Graduation Semester and Year




Document Type


Degree Name

Doctor of Nursing Practice



First Advisor

E. Carter-Griffin

Second Advisor

Richard E Gilder


Background: Death in the neonatal period affects not only the patient and the family, but the nursing staff. Lack of education in palliative care puts undue stress on the staff and causes negative attitudes. Methods and Design: An evidence based project with a pretest, posttest, 30-day posttest design measured nurses comfort and involvement levels prior to an educational intervention, immediately after the intervention and 30-days post intervention. The sample was a convenience sample of nurses from an inpatient hospital. A psychometric instrument was used with higher scores indicating more comfort, and lower scores, indicating less comfort. This was also true for levels of involvement. Results: Results from the pretest, posttest and 30-day posttest indicate there is a significant improvement in the nurse’s levels of comfort. The involvement portion of the scale did not show a statistical difference, but there is a clinical significance. A possible explanation for the lack of statistical significance is that involvement is a delayed reaction to a residual effect of the intervention. There was not a statistical difference from the immediate posttest and the 30-day posttest. This indicates there may have been a lack of the ability to retain the information, or the nurses needed more time to implement what they had learned from the training. Conclusion: Training and education in palliative care should be implemented for all nurses, including the maternal child staff where the mortality rate is high. The implementation of proper education can change the nurse’s attitudes, comfort level and improve the overall experience of the staff, family and patient.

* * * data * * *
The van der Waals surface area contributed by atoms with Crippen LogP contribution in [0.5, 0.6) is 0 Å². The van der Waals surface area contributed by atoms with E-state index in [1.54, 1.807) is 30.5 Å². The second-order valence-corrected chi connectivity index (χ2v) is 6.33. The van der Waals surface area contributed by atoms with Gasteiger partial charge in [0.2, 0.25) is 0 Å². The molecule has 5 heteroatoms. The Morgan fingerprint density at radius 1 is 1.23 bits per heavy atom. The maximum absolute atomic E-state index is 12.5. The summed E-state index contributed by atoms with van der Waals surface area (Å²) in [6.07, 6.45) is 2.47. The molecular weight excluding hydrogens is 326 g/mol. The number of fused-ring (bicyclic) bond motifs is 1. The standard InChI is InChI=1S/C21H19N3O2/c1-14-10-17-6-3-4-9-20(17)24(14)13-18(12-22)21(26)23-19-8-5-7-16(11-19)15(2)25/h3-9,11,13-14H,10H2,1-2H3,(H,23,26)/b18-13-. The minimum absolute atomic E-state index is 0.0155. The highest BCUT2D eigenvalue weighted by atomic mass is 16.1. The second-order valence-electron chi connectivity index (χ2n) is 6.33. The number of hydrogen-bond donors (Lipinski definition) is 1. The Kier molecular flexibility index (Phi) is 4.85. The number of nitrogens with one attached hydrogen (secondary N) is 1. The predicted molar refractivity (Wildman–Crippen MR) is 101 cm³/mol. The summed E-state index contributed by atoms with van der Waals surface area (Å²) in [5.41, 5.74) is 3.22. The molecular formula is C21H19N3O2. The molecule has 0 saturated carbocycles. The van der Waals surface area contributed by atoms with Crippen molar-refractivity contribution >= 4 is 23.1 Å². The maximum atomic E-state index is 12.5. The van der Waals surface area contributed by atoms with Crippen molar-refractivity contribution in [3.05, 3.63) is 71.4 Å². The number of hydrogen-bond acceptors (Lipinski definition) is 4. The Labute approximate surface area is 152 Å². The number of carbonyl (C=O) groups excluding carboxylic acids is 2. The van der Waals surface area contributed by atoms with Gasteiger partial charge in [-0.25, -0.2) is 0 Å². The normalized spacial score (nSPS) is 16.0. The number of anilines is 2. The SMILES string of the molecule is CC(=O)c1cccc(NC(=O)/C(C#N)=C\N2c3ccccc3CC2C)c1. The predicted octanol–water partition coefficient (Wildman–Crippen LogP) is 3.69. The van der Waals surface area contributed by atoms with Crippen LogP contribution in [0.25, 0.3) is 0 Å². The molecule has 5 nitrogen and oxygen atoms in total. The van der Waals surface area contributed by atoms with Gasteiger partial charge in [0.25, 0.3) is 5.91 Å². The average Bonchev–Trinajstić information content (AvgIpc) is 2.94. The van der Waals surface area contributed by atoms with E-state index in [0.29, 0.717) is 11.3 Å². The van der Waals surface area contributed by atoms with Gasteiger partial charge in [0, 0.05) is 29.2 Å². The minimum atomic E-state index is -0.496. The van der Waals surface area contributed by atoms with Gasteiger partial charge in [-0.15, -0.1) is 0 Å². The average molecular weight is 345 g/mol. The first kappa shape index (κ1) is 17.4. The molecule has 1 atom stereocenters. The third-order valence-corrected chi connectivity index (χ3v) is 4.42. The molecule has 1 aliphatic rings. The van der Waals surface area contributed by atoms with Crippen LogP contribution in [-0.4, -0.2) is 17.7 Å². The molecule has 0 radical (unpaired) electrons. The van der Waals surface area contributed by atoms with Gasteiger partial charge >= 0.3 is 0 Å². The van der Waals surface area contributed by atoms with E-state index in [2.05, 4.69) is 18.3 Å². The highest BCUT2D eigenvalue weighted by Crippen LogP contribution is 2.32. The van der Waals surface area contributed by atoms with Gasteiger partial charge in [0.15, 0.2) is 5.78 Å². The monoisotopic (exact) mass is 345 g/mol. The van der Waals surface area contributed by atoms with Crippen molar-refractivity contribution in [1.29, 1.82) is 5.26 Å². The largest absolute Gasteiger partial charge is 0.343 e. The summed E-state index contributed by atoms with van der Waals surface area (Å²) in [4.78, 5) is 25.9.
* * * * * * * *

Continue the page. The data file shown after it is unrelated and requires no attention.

Perinatal death, Palliative care -- NICU -- nurses, Bereavement care -- NICU -- nurses


Medicine and Health Sciences | Nursing


Degree granted by The University of Texas at Arlington

Included in

Nursing Commons